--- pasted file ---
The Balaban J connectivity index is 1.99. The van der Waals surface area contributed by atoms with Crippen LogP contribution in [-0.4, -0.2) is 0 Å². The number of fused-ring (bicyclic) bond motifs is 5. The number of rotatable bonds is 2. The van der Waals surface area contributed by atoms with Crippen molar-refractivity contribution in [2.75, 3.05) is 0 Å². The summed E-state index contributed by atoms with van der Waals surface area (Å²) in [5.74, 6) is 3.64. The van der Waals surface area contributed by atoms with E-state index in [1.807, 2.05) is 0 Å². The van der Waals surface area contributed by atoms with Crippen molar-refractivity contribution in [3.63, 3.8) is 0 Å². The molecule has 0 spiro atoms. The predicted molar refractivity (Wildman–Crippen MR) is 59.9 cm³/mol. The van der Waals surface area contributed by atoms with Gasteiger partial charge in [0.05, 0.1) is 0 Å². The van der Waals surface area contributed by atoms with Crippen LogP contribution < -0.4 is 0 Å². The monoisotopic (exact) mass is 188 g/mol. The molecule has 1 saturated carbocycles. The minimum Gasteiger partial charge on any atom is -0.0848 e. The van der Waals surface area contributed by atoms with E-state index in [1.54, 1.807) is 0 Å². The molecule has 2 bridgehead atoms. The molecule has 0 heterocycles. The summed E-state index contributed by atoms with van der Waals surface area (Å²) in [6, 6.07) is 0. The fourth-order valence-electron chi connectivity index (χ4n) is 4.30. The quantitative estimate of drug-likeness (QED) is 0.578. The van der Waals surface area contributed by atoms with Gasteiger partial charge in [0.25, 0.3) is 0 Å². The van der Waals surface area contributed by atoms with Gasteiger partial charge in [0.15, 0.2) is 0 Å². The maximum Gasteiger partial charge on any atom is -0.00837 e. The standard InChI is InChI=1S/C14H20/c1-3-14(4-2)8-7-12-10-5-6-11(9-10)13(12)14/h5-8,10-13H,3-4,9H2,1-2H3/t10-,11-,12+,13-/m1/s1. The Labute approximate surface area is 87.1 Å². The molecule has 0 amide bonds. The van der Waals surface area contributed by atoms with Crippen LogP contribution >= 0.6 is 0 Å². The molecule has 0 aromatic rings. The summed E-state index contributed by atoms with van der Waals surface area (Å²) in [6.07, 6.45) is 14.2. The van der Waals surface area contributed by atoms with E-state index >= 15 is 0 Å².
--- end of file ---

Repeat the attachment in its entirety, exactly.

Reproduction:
The Balaban J connectivity index is 1.99. The van der Waals surface area contributed by atoms with Crippen LogP contribution in [-0.4, -0.2) is 0 Å². The number of fused-ring (bicyclic) bond motifs is 5. The number of rotatable bonds is 2. The van der Waals surface area contributed by atoms with Crippen molar-refractivity contribution in [2.75, 3.05) is 0 Å². The summed E-state index contributed by atoms with van der Waals surface area (Å²) in [5.74, 6) is 3.64. The van der Waals surface area contributed by atoms with E-state index in [1.807, 2.05) is 0 Å². The van der Waals surface area contributed by atoms with Crippen molar-refractivity contribution in [3.63, 3.8) is 0 Å². The molecule has 0 spiro atoms. The predicted molar refractivity (Wildman–Crippen MR) is 59.9 cm³/mol. The van der Waals surface area contributed by atoms with Gasteiger partial charge in [0.05, 0.1) is 0 Å². The van der Waals surface area contributed by atoms with Crippen LogP contribution < -0.4 is 0 Å². The monoisotopic (exact) mass is 188 g/mol. The molecule has 1 saturated carbocycles. The minimum Gasteiger partial charge on any atom is -0.0848 e. The van der Waals surface area contributed by atoms with E-state index in [1.54, 1.807) is 0 Å². The molecule has 2 bridgehead atoms. The molecule has 0 heterocycles. The summed E-state index contributed by atoms with van der Waals surface area (Å²) in [6, 6.07) is 0. The fourth-order valence-electron chi connectivity index (χ4n) is 4.30. The quantitative estimate of drug-likeness (QED) is 0.578. The van der Waals surface area contributed by atoms with Gasteiger partial charge in [0.25, 0.3) is 0 Å². The van der Waals surface area contributed by atoms with Gasteiger partial charge in [0.15, 0.2) is 0 Å². The maximum Gasteiger partial charge on any atom is -0.00837 e. The standard InChI is InChI=1S/C14H20/c1-3-14(4-2)8-7-12-10-5-6-11(9-10)13(12)14/h5-8,10-13H,3-4,9H2,1-2H3/t10-,11-,12+,13-/m1/s1. The Labute approximate surface area is 87.1 Å². The molecule has 0 amide bonds. The van der Waals surface area contributed by atoms with Crippen LogP contribution >= 0.6 is 0 Å². The molecule has 0 aromatic rings. The summed E-state index contributed by atoms with van der Waals surface area (Å²) in [6.07, 6.45) is 14.2. The van der Waals surface area contributed by atoms with E-state index >= 15 is 0 Å².